Here’s What to Do with That Tax Refund (at Every Age)
Life + Money

Here’s What to Do with That Tax Refund (at Every Age)

Taxes returns need to be filed in less than a month, but many of those expecting to get money back have already sent their forms into the IRS and are starting to receive their checks. 

Nearly 80 percent of filers receive some money back from Uncle Sam at tax time. People are so excited to receive their refunds that thousands are flocking to the government’s Where’s My Refund page at any moment to check on when they’ll get their check. So far this year, the average refund amounts to nearly $3,100, up 2 percent from last year. 

Related; 4,561 People Want to Know Where Their Tax Refund Is Right Now 

A third of those expecting a refund say they plan on using it to pay down debt, and another third say they’re going to invest the extra cash, according to a recent survey by Bankrate

It’s tempting to take that cash a plan a vacation and go on a shopping spree, but for Americans notoriously bad at saving money or planning for their fiscal futures, there may be more prudent uses of the extra dough. Instead of blowing it all on an extravagant purchase, set aside a few hundred bucks for a splurge and use the rest to get started on your financial planning checklist. 

First, be sure you’ve got a fully funded emergency account with enough cash to cover at least three to six months’ worth of expenses, and pay off any high-interest debt. A refund from the IRS may also allow you room to make sure you’re contributing at least enough in your 401(k) to get the full benefit of your company match.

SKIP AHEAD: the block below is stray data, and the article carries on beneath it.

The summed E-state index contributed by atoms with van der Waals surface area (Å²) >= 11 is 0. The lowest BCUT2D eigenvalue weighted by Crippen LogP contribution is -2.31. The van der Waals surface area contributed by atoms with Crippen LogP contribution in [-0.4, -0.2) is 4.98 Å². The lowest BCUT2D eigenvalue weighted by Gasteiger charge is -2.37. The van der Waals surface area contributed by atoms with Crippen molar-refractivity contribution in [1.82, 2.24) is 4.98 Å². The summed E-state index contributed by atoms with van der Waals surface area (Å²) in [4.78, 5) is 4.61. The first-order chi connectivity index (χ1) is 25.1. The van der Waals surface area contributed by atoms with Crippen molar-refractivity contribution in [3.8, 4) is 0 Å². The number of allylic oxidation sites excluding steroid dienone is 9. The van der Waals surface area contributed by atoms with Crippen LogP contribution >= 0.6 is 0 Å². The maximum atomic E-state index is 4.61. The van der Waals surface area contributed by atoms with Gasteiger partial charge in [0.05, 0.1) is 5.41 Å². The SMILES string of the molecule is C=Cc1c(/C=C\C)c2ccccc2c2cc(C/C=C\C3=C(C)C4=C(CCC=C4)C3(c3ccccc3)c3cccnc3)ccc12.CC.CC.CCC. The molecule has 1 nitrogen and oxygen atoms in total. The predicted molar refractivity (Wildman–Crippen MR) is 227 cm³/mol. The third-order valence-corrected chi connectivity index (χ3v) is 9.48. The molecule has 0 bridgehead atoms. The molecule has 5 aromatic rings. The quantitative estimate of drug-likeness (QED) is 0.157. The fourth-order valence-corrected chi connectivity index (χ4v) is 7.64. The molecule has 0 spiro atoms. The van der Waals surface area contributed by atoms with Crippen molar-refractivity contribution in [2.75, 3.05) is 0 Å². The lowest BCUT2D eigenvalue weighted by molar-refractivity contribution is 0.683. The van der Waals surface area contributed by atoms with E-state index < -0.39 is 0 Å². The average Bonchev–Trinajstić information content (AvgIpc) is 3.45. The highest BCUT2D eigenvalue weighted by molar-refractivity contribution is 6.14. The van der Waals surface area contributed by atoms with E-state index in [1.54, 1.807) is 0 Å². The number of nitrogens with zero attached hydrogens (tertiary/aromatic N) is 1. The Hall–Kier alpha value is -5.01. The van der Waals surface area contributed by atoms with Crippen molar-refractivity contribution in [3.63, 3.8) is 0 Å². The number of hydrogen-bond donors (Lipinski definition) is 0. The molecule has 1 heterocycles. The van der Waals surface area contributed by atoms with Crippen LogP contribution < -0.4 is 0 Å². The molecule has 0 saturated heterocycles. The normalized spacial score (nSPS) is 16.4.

From there, your next step will depend on where you are in life and what your financial goals are. Not every 20-something wants to buy a house, and not every 40-something wants to pay for her kids’ college, but the ideas below will offer a few smart options for making the best use of a tax refund at any age. 

In Your 20s
Pay down your student loans: If you’ve still got student loans, put the extra cash toward an extra principal payment. Borrowers are defaulting on student loans at the highest rate in 20 years, and millennials who can’t get out from under their loans are less likely to move out on their own or get married than their debt-free peers. 

Start saving for a house: While you may be able to get a mortgage for as little as 3 percent down these days, the bigger your down payment the better your rate (and cheaper your loan) will be. You’ll need at least 20 percent to get the best possible rate on a mortgage, and it’ll give your more equity in the house once you’ve purchased it. 

In Your 30s
Open a Roth:
Unlike a 401(k) or a traditional IRA, a Roth IRA or Roth 401(k) allows you to save money after taxes but make withdrawals tax-free in retirement. They’re great vehicles for young savers who are likely in a lower tax bracket now than they will be in retirement. “The younger you can start a Roth, the better it is,” says Dawn Humphrey, a senior wealth planner at SunTrust Private Wealth Management.